FRANKFORT, Ky. — Gov. Andy Beshear said a Kentucky State Fair proposal for 2020 has been approved and promised a "very different" event from years past.
"The main thing is we are ensuring that we are keeping the agricultural competitions and so many of the things that make the fair so great," Beshear said during his COVID-19 briefing Tuesday. The fair is set for Aug. 20-30.
Beshear also said that all plans were contingent on the state continuing to "have a handle" on the coronavirus.
He said that the fair would not use the portion of the Kentucky Expo Center that has the field hospital in it. Beshear said other states are seeing surges in the numbers of COVID-19 patients, and he wants to make sure that medical facility is kept ready in case it's needed.
Kentucky COVID-19 cases
On Tuesday, Beshear reported 477 total coronavirus-related deaths out of 11,476 virus cases, five more than Monday. He said 3,365 people have recovered from the virus, and the state has tested 287,597 people.
He emphasized the importance of getting tested and complying with contract tracing procedures if a positive test is received.
NKY Health reported that 1,349 people in Boone, Campbell, Kenton and Grant counties have tested positive for coronavirus since March and 69 people have died of the virus.
To find a free coronavirus testing location near you, click here.
Racial disparities in healthcare in the Commonwealth
Beshear announced he is putting plans into place to address the gap in healthcare along racial lines in Kentucky.
“I believe that health care is a basic human right. I made a pledge that we would work to sign up every Kentuckian for some form of health coverage,” Beshear said.
He talked about the budget proposal that would have included overall health coverage for children, which the legislature did not include in the final budget.
“COVID-19 has shown us where our healthcare priorities need to be, in terms of where we begin providing this type of coverage,” Beshear said. “Our African-American population is dying at twice the rate than is forecast by population.”
Nearly 20,000 black Kentuckians don't have health insurance, the governor said.
“We have an obligation to make sure that members of our African-American communities are able to sign up for healthcare coverage right away,” Beshear said. “There is long history of racial inequality in healthcare. The coronavirus is making that more clear than ever.”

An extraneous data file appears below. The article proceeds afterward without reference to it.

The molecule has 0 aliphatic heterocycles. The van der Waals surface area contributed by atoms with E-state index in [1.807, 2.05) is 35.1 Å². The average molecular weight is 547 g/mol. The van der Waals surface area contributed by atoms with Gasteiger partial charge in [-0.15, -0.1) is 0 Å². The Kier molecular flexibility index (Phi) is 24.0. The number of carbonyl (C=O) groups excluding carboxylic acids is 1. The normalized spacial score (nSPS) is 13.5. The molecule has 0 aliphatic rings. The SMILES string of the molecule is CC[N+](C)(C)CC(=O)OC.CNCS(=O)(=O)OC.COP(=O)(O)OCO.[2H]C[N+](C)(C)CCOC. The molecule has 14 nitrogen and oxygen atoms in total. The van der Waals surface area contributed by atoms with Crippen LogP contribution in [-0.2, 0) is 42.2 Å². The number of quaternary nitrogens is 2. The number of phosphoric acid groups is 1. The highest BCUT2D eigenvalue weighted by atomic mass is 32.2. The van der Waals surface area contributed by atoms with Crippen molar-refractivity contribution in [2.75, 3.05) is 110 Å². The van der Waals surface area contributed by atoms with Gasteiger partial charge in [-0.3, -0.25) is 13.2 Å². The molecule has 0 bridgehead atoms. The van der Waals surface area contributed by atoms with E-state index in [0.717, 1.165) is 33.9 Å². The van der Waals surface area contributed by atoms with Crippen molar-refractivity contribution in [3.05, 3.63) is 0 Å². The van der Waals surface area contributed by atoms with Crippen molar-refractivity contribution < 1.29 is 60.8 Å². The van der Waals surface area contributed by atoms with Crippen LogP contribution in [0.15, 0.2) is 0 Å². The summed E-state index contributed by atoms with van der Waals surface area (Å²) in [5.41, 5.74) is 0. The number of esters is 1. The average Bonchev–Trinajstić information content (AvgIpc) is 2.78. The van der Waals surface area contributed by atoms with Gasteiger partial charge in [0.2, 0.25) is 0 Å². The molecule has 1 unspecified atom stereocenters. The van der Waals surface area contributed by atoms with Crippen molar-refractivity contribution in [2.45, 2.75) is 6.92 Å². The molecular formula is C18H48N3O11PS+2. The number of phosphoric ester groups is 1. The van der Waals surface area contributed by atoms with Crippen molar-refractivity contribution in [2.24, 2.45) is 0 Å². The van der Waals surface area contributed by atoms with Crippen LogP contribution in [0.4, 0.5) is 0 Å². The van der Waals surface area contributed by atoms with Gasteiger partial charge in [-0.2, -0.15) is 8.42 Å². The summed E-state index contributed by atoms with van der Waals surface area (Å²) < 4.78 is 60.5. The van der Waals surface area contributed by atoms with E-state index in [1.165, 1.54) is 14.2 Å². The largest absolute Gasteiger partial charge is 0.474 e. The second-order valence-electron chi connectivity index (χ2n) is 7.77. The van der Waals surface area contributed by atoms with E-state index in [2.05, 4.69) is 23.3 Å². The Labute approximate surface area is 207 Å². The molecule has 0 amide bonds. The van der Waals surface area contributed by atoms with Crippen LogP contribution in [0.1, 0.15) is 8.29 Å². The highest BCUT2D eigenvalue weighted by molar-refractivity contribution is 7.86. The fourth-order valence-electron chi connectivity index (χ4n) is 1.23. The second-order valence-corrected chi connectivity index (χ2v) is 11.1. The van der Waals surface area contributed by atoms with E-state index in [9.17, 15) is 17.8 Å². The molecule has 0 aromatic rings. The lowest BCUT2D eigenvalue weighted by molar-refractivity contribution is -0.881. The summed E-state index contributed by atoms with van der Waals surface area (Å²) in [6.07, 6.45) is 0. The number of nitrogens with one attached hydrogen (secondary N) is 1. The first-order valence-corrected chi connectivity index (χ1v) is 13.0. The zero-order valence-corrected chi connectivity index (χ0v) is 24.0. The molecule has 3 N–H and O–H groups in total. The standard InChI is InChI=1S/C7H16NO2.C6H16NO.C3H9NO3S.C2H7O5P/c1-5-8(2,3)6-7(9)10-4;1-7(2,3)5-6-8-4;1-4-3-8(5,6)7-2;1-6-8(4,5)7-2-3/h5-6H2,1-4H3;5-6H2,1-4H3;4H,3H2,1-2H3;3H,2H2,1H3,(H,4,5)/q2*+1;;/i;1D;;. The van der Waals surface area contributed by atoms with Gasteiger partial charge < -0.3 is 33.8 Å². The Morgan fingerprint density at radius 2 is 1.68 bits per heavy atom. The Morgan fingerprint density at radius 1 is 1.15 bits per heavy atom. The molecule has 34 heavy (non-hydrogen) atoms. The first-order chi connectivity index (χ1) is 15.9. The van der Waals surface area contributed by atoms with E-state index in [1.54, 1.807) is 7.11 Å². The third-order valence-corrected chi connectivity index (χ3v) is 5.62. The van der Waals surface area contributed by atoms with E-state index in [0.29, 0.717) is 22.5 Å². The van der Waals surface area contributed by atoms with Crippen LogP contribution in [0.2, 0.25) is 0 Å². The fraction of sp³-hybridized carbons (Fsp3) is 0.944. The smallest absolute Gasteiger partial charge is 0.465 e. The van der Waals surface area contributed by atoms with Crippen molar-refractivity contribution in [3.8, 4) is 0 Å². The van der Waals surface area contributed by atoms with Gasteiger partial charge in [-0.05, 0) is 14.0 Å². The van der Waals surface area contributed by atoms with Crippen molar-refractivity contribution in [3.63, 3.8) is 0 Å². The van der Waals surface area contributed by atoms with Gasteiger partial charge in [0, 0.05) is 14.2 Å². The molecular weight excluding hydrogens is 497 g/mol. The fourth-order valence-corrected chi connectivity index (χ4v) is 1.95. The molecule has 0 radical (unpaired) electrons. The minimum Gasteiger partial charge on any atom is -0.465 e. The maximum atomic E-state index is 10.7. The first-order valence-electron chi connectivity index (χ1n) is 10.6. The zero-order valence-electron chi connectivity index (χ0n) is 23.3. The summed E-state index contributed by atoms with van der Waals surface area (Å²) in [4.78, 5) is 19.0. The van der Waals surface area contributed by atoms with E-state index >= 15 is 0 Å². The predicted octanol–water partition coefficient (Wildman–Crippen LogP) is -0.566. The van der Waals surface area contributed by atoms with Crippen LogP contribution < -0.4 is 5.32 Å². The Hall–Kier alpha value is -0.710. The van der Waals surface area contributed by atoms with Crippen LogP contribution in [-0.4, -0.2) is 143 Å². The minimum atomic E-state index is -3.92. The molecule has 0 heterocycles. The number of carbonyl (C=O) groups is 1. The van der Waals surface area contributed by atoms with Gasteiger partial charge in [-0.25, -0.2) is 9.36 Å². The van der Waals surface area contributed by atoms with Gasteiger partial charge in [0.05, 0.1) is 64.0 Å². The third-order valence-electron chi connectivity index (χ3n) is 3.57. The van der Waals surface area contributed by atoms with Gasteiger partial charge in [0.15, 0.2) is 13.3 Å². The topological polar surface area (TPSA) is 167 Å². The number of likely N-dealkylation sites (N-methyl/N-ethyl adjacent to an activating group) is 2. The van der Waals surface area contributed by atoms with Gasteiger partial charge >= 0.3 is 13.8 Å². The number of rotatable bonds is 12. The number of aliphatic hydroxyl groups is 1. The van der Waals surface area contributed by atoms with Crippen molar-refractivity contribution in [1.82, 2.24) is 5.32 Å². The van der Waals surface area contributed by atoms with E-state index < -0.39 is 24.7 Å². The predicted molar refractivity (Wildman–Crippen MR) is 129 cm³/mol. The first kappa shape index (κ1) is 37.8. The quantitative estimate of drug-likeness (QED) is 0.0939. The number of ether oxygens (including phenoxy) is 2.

Beshear said his goal is to make sure that everybody has coverage either through Medicare, expanded Medicaid or the private market.
New law enforcement training 'a start'
Tuesday, J. Michael Brown, secretary for the Governor's Executive Cabinet, spoke about the ongoing investigation into the shooting death of Louisville resident David McAtee.
“The Kentucky State Police is going to do a frame-by-frame review; that’s going to be more than 3,000 frames. Previously, I reported that David McAtee appears to have succumbed to a single gunshot wound to the chest, and that remains our conclusion,” Brown said. “Tonight I’m providing some further details on our findings.
"First, we have been conclusively able to identify the type of weapon that fired the fatal shot; second, we have identified that the 9 millimeter pistol seen in the videos with Mr. McAtee and found at the scene had fired at least two shots that evening; lastly, I’ll report to you that David McAtee had gunshot residue on his person from that evening.”
Brown said the bullet that killed McAtee matched the caliber and type of ammunition used by the Kentucky National Guard. The shots were fired in response to Louisville Metro Police officers and Ky. National Guardsmen coming under fire.
Forensic evidence showed that the gun that reportedly belonged to McAtee had been fired at least twice that evening.
“We have no doubt about that. Mr. McAtee’s weapon was tested and the shell casings we found outside the door came from that weapon,” he said, adding that McAtee was tested for gunshot residue and those reports came back positive.
“One of the particles found was consistent with a firearms discharge,” Brown said. “Five other particles were consistent with him either handling or being around a weapon that had been discharged.”
On Monday, Beshear said the National Guard and Kentucky State Police would no longer be stationed in Louisville during the protests.
Brown announced Monday that all law enforcement officers in Kentucky would undergo eight hours of online training before the end of the calendar year.
The training would cover implicit bias, use of force, civil rights laws, ethics, emotional intelligence and more. Brown said the goal is to increase this training to 40 hours per year in addition to other "long-term" programming for officers.
Beshear said the only similar program available last year was a one-hour cultural awareness training for police dispatchers.
"Is an eight-hour course enough to solve every issue we see out there? No, it's not. But it's a start," Beshear said.
What's reopening in Kentucky?
Historical horse racing facilities reopened Monday with social distancing and sanitation precautions.
In-home childcare was also allowed to resume Monday along with horse shows, museums, outdoor attractions, libraries, aquariums and distilleries.
It was announced last week that Kentucky Speedway in Sparta would host the Quaker State 400 without fans next month, with NASCAR adding the Xfinity Series double-header to the weekend lineup.
On Thursday, camping will be allowed to resume with social distancing. Childcare centers can reopen on Monday, June 15, and low-touch, outdoor youth sports can resume as well.
Find Kentucky's complete reopening plans here.